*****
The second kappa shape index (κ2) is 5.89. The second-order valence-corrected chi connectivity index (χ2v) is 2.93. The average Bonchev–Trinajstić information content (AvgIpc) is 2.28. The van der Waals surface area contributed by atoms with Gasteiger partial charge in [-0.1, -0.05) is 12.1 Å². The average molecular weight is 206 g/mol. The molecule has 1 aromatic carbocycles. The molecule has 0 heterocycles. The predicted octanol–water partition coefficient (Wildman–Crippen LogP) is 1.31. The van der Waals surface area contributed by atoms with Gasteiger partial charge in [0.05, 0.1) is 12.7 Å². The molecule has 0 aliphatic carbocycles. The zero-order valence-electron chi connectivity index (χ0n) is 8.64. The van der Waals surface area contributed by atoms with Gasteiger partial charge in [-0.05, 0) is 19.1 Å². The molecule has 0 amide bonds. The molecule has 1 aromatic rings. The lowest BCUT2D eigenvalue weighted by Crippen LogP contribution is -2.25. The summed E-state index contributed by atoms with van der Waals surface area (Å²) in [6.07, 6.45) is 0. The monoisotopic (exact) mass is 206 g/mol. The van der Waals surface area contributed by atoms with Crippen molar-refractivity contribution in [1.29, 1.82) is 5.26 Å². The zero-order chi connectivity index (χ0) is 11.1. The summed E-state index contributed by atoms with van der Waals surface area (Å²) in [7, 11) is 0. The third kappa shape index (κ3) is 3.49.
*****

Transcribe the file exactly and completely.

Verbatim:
The second kappa shape index (κ2) is 5.89. The second-order valence-corrected chi connectivity index (χ2v) is 2.93. The average Bonchev–Trinajstić information content (AvgIpc) is 2.28. The van der Waals surface area contributed by atoms with Gasteiger partial charge in [-0.1, -0.05) is 12.1 Å². The average molecular weight is 206 g/mol. The molecule has 1 aromatic carbocycles. The molecule has 0 heterocycles. The predicted octanol–water partition coefficient (Wildman–Crippen LogP) is 1.31. The van der Waals surface area contributed by atoms with Gasteiger partial charge in [0.05, 0.1) is 12.7 Å². The molecule has 0 aliphatic carbocycles. The zero-order valence-electron chi connectivity index (χ0n) is 8.64. The van der Waals surface area contributed by atoms with Gasteiger partial charge in [-0.05, 0) is 19.1 Å². The molecule has 0 amide bonds. The molecule has 1 aromatic rings. The lowest BCUT2D eigenvalue weighted by Crippen LogP contribution is -2.25. The summed E-state index contributed by atoms with van der Waals surface area (Å²) in [6.07, 6.45) is 0. The monoisotopic (exact) mass is 206 g/mol. The van der Waals surface area contributed by atoms with Crippen molar-refractivity contribution in [1.29, 1.82) is 5.26 Å². The zero-order chi connectivity index (χ0) is 11.1. The summed E-state index contributed by atoms with van der Waals surface area (Å²) in [7, 11) is 0. The third kappa shape index (κ3) is 3.49.